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DisplayPort & Mini DisplayPort

DisplayPort is a digital display interface developed by the Video Electronics Standards Association (VESA). The interface is primarily used to connect a video source to a display device such as a computer monitor, though it can also be used to carry audio, USB, and other forms of data. VESA designed it to replace VGA, DVI, and FPD-Link. DisplayPort is backwards compatible with VGA, DVI and HDMI through the use of passive and active adapters.

The Mini DisplayPort (MiniDP or mDP) is a miniaturized version of the DisplayPort audio-visual digital interface. It was announced by Apple in October 2008. As of 2013, all new Apple Macintosh computers had the port, as did the LED Cinema Display. The Mini DisplayPort is also fitted to some PC motherboards, and some PC notebooks from Asus, Microsoft, Lenovo, Toshiba, HP, Dell, and other manufacturers. Unlike its Mini-DVI and Micro-DVI predecessors, the Mini DisplayPort can drive display devices with resolutions up to 2560×1600 (WQXGA) in its DisplayPort 1.1a implementation, and 4096x2160 (4K) in its DisplayPort 1.2 implementation. With an adapter, the Mini DisplayPort can drive display devices with VGA, DVI, or HDMI interfaces.

HDMI (High-Definition Multimedia Interface) is a proprietary audio/video interface for transferring uncompressed video data and compressed or uncompressed digital audio data from an HDMI-compliant source device, such as a display controller, to a compatible computer monitor, video projector, digital television, or digital audio device.[4] HDMI is a digital replacement for analog video standards.

Digital Visual Interface (DVI) is a video display interface developed by the Digital Display Working Group (DDWG). The digital interface is used to connect a video source, such as a video display controller to a display device, such as a computer monitor. It was developed with the intention of creating an industry standard for the transfer of digital video content.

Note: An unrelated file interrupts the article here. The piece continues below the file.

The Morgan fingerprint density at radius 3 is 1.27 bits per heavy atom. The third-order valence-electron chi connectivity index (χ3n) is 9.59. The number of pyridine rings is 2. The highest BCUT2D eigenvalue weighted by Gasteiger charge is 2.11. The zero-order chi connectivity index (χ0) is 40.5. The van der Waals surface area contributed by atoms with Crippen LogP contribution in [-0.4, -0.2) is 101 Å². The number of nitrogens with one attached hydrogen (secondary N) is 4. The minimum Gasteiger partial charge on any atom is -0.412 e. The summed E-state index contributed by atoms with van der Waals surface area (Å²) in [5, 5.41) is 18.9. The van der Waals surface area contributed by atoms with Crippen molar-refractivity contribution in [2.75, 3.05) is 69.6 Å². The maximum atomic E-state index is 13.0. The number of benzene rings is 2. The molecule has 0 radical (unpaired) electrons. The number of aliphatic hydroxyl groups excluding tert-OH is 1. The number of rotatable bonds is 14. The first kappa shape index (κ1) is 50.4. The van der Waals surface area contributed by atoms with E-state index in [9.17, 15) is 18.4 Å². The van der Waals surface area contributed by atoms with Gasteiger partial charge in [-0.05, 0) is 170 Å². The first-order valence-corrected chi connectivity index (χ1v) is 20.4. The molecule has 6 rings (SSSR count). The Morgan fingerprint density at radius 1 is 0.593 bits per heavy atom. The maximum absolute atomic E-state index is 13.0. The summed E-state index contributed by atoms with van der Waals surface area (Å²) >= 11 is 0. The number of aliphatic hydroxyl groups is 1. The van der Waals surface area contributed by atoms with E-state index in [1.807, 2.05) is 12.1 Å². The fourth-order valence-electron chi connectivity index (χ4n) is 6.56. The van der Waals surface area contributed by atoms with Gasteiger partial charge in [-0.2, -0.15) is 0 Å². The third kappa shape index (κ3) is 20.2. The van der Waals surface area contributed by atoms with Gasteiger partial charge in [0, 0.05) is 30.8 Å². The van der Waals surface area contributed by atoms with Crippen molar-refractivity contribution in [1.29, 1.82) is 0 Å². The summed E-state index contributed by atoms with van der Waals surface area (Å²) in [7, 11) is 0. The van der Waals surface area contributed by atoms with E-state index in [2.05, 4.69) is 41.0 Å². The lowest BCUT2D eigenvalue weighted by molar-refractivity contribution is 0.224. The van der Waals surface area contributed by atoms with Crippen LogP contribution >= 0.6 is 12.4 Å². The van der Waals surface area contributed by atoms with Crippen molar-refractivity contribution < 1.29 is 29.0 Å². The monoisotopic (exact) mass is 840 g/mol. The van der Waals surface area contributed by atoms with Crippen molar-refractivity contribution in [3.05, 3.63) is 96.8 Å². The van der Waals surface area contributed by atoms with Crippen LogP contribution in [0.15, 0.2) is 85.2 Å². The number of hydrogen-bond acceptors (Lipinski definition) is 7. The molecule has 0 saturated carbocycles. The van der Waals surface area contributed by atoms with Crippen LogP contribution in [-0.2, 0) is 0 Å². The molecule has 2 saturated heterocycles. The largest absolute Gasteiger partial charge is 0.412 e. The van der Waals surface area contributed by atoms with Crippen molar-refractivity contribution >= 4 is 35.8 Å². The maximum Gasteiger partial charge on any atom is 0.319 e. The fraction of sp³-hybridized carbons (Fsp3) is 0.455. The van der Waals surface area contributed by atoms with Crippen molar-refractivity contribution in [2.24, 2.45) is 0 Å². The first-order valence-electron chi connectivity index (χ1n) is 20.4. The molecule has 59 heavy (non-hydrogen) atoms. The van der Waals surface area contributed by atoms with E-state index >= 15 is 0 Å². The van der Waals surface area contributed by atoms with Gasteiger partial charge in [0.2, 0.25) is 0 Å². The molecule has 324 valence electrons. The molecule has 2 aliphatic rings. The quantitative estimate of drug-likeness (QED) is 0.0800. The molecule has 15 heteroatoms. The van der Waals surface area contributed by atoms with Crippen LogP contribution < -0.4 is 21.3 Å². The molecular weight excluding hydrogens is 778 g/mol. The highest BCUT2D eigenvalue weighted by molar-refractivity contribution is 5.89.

Video Graphics Array (VGA) refers specifically to the display hardware first introduced with the IBM PS/2 line of computers in 1987, but through its widespread adoption has also come to mean either an analog computer display standard, the 15-pin D-subminiature VGA connector or the 640x480 resolution itself. VGA was the last IBM graphics standard to which the majority of PC clone manufacturers conformed, making it the lowest common denominator that virtually all post-1990 PC graphics hardware can be expected to implement. It was officially followed by IBM's Extended Graphics Array (XGA) standard, but was effectively superseded by numerous slightly different extensions to VGA made by clone manufacturers, collectively known as Super VGA. Today, the VGA analog interface is used for high definition video, including resolutions of 1080p and higher. wikipedia


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